[vc_row][vc_column][vc_column_text]Do you prefer working for a boss who uses bullying/fear of punishment to get you to perform, or a boss who incentivizes you to want to work to your best potential by being a good role model, drafting for you (while patiently guiding/leading), and then rewarding you with benefits and praise as you grow in skill?
Business majors are increasingly having to take more psychology classes (i.e. Harvard is teaching the importance of empathy), because THE BEST LEADERS BUILD PEOPLE UP RATHER THAN POUND THEM DOWN!
As people, we can choose to get help or leave a bad boss. However, dogs are always at the mercy of their owner.
Let’s put ourselves in a dog’s paws for a moment. We brought them into OUR world. Don’t we owe it to them to try to understand them? If you were thrown into the wild with a pack of wolves, would you want them to gently teach you the ways of the pack, or simply dominate/hover over, snarl/ bite and/or discard you?
The truth is good dog training is not about giving orders. It’s about making a connection with the dog.
Take the “Drop it” command, for example. Some people might say, “My dog should just drop it because I say ‘Drop it!!’ As the boss/Alpha I shouldn’t have to praise or reward. They should just do it.”
Well, what if I came into your home and bluntly asked you to drop your cell phone? Let’s say you do it, obediently, because I’m the trainer and “you should just comply because I said so!!” When I put it away in my bag, would you wonder if you’re getting it back? If you actually let me leave with it, and get another cell phone, what would you do when I came for the next session and ordered you to drop it again?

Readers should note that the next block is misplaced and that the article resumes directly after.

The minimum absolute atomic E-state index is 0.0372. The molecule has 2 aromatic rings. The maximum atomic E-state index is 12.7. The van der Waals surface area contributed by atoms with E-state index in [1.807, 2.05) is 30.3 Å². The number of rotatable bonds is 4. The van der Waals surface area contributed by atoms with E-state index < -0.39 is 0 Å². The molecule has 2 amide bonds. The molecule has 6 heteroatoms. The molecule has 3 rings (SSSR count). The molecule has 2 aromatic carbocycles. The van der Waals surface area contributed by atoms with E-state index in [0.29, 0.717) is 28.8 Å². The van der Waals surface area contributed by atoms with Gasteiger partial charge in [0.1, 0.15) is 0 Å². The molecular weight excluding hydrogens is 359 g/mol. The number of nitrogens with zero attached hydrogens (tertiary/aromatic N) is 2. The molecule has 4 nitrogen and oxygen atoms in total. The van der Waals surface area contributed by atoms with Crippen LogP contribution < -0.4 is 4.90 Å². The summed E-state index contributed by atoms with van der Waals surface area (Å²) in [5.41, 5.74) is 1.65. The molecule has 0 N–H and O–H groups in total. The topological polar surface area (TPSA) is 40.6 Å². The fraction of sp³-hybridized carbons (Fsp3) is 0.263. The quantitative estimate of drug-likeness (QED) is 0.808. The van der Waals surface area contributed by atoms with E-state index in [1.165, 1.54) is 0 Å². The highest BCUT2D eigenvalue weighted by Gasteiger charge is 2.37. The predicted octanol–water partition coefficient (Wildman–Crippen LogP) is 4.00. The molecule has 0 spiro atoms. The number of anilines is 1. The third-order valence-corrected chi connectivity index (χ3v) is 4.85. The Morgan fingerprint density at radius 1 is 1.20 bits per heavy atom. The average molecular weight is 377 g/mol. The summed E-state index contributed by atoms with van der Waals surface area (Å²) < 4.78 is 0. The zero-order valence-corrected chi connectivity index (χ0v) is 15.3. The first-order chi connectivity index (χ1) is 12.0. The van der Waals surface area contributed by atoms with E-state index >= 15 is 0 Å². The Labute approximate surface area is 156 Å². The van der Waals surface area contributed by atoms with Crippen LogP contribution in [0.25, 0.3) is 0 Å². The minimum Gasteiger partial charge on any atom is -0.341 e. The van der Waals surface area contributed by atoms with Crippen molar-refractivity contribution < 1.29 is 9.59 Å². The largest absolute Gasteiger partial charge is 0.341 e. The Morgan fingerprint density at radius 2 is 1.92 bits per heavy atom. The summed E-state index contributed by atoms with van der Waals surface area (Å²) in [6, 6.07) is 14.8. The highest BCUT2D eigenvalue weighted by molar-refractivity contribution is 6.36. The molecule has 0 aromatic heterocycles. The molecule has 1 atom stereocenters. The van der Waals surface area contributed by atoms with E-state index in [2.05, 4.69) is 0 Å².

It depends on your personality, doesn’t it? Some of you may tell me “Back off!! Don’t you even think of touching my cell phone!” Others of you, who don’t like confrontation, may run and hide with it. It’s the same with dogs. Some growl and snap when you go after their resources. Others run and hide their prized possessions.
Now, what if I came in and used an excited tone (instead of a confrontational one), and said “Drop it!” and proceeded to give you a better phone? I would start building a trust in you that my purpose is to give you something better, not take something away from you.
Positive reinforcement works for all dogs.
A dog that has a submissive personality will gain confidence through positive reinforcement (rather than comply out of fear, living an anxiety-prone life). Meanwhile, a dog that would not back down to confrontation, will feel no need to get defensive.
Nobody likes to live in fear. You have choices. A dog does not. Train humanely.[/vc_column_text][/vc_column][/vc_row]